San Francisco, Calif. Psystar has confirmed that it will support Snow Leopard on all new Mac clones. The controversial manufacturer explained that it had developed "new virtualization technologies" to allow its computers to interface with OS X like "never before."
However, Psystar warned current customers against installing Snow Leopard until their technicians could "ensure" a safe upgrade.
"We ask you not attempt to install the new OS X as it may cause harm to your computer, resulting in a possible re-installation of Leopard OS 10.5 and a loss of data," Psystar wrote in an official blog post. "As with all previous software updates to the OS, Psystar meticulously tests and retests all software updates to confirm their compatibility with older Psystar machines. We will be releasing information on upgrading your Psystar computer to OS X Snow Leopard soon. The ability to do so may depend on when your system was purchased, and upgrade costs may vary."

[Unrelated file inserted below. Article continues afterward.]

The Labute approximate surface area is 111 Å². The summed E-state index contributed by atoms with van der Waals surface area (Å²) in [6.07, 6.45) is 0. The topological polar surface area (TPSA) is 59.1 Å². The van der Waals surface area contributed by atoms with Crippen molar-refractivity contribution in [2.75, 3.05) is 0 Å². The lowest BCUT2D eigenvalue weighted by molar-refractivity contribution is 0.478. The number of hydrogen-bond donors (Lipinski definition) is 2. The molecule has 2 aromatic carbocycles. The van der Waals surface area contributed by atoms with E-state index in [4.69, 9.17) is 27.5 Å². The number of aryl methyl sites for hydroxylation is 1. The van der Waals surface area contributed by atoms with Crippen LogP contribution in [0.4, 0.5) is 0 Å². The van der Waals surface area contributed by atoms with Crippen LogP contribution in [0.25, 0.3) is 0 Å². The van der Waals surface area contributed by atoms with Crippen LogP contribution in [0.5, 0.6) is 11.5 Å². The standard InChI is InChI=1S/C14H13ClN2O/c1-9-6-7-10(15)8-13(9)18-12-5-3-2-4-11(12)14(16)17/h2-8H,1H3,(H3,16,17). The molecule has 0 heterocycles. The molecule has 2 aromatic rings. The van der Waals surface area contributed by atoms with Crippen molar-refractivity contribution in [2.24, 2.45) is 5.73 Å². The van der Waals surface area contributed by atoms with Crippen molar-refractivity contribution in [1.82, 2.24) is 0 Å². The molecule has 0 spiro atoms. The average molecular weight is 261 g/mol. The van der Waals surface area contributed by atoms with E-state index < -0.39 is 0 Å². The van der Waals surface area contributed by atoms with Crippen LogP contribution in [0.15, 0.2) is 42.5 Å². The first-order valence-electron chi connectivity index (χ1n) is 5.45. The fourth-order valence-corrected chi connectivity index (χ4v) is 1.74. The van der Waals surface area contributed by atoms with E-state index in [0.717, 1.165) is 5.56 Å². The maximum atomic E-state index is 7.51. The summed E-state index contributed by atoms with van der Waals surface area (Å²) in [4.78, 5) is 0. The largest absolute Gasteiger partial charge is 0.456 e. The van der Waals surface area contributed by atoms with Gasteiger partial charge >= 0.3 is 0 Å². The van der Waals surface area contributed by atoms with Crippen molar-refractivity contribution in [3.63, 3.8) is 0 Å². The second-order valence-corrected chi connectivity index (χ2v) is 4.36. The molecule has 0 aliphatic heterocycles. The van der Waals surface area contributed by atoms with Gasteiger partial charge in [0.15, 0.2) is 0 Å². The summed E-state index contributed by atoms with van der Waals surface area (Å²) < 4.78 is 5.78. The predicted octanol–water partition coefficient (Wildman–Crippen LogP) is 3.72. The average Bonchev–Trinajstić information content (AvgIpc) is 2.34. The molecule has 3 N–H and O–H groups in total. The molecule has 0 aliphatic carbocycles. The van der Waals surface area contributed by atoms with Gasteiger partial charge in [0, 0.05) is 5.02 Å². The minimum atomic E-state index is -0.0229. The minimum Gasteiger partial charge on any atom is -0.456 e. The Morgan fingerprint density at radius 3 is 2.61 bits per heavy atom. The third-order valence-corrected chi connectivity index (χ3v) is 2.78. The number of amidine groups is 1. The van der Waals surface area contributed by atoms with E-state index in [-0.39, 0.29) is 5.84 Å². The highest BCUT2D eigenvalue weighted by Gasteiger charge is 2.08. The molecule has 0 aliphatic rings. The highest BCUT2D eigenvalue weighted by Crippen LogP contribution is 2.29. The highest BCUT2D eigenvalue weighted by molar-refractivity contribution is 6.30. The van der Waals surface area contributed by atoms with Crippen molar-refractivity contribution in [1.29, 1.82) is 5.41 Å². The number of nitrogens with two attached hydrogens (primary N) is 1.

Unsurprisingly, Psystar's decision to support the new version of OS X antagonized an already furious Club Cupertino.
According to Groklaw, Apple has demanded that a California judge order a 30 day "re-opening of discovery" so that it can obtain Psystar's (modified) Snow Leopard-related source code. Apple also emphasized that Snow Leopard 10.6 could not run without 10.5 as a "pre-requisite."
Psystar, meanwhile, has accused Apple of attempting to "draw a veil of secrecy" over ongoing litigation between the two parties.
"That is why so many documents of interest to the computer industry have had to be filed under seal and made available only in heavily redacted form, despite the widespread interest in the case among members of the public and the media that a simple Google search reveals," Psystar's lawyer wrote in a court document obtained by Groklaw.
"Engaging with the press in this way is Psystar's right, both under the protective order and as a constitutional matter. Neither Psystar nor I plan to violate the protective order; neither Psystar nor I have violated the protective order; and Apple's suggestion to the contrary is unprofessional in the extreme."